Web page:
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Typical instances, that is, instances that are representative for a particular situ-ation or concept, play an important role in human knowledge representationand reasoning, in particular in analogical reasoning. This wellADknown obser-vation has been a motivation for investigations in cognitive psychology whichprovide a basis for our characterization of typical instances within conceptstructures and for a new inference rule for justified analogical reasoning withtypical instances. In a nutshell this paper suggests to augment the proposi-tional knowledge representation system by a non-propositional part consistingof concept structures which may have directly represented instances as ele-ments. The traditional reasoning system is extended by a rule for justifiedanalogical inference with typical instances using information extracted fromboth knowledge representation subsystems.

Extending existing calculi by sorts is astrong means for improving the deductive power offirst-order theorem provers. Since many mathemat-ical facts can be more easily expressed in higher-orderlogic - aside the greater power of higher-order logicin principle - , it is desirable to transfer the advant-ages of sorts in the first-order case to the higher-ordercase. One possible method for automating higher-order logic is the translation of problem formulationsinto first-order logic and the usage of first-order the-orem provers. For a certain class of problems thismethod can compete with proving theorems directlyin higher-order logic as for instance with the TPStheorem prover of Peter Andrews or with the Nuprlproof development environment of Robert Constable.There are translations from unsorted higher-order lo-gic based on Church's simple theory of types intomany-sorted first-order logic, which are sound andcomplete with respect to a Henkin-style general mod-els semantics. In this paper we extend correspond-ing translations to translations of order-sorted higher-order logic into order-sorted first-order logic, thus weare able to utilize corresponding first-order theoremprover for proving higher-order theorems. We do notuse any (lambda)-expressions, therefore we have to add so-called comprehension axioms, which a priori makethe procedure well-suited only for essentially first-order theorems. However, in practical applicationsof mathematics many theorems are essentially first-order and as it seems to be the case, the comprehen-sion axioms can be mastered too.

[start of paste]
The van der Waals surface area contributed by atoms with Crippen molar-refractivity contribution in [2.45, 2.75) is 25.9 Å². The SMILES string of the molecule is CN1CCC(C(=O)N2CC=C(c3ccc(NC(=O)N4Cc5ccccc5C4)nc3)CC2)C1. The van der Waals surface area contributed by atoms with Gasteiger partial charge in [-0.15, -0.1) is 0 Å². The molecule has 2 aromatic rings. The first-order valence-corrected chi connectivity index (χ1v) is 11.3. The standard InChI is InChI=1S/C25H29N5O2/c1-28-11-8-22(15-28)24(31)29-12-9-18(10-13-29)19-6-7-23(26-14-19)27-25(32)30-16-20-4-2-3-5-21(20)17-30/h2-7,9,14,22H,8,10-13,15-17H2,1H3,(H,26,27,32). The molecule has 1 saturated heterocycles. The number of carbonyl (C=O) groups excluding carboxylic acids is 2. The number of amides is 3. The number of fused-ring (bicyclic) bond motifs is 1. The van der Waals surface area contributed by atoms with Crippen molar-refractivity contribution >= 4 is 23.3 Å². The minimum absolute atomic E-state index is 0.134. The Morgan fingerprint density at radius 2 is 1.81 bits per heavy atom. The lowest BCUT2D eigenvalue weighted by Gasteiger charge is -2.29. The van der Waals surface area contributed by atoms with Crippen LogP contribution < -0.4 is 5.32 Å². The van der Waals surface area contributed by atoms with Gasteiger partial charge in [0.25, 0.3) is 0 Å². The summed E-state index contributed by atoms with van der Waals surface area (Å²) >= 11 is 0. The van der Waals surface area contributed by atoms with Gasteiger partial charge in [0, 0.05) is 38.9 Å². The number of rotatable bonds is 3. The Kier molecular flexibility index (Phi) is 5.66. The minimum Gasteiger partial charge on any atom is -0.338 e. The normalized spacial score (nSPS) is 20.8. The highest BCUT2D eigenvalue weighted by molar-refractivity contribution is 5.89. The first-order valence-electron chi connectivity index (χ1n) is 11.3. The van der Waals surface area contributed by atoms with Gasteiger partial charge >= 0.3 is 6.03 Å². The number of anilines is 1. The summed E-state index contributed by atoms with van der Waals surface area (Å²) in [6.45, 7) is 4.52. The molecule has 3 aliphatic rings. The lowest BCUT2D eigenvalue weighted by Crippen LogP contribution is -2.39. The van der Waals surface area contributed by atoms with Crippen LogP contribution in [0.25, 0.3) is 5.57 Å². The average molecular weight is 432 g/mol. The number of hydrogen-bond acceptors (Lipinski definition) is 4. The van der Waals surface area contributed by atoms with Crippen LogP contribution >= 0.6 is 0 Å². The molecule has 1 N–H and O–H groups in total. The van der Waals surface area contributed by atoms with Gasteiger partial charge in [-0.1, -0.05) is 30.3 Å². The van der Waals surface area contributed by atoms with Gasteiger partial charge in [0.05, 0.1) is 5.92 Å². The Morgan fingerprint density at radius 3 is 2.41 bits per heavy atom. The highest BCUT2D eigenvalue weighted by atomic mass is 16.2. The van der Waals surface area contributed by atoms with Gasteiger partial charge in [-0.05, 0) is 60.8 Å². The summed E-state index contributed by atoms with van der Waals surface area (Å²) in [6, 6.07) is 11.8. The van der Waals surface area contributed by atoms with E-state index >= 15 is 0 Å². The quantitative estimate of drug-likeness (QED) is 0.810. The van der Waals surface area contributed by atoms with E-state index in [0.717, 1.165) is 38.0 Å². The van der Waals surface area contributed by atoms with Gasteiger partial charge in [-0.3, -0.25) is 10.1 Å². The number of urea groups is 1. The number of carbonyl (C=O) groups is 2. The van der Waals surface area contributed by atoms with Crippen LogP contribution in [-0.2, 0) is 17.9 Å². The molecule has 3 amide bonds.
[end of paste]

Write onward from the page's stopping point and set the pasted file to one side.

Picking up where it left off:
An important research problem is the incorporation of "declarative" knowledge into an automated theorem prover that can be utilized in the search for a proof. An interesting pro-posal in this direction is Alan Bundy's approach of using explicit proof plans that encapsulatethe general form of a proof and is instantiated into a particular proof for the case at hand. Wegive some examples that show how a "declarative" highlevel description of a proof can be usedto find proofs of apparently "similiar" theorems by analogy. This "analogical" information isused to select the appropriate axioms from the database so that the theorem can be proved.This information is also used to adjust some options of a resolution theorem prover. In orderto get a powerful tool it is necessary to develop an epistemologically appropriate language todescribe proofs, for which a large set of examples should be used as a testbed. We presentsome ideas in this direction.

A straightforward formulation of a mathematical problem is mostly not ad-equate for resolution theorem proving. We present a method to optimize suchformulations by exploiting the variability of first-order logic. The optimizingtransformation is described as logic morphisms, whose operationalizations aretactics. The different behaviour of a resolution theorem prover for the sourceand target formulations is demonstrated by several examples. It is shown howtactical and resolution-style theorem proving can be combined.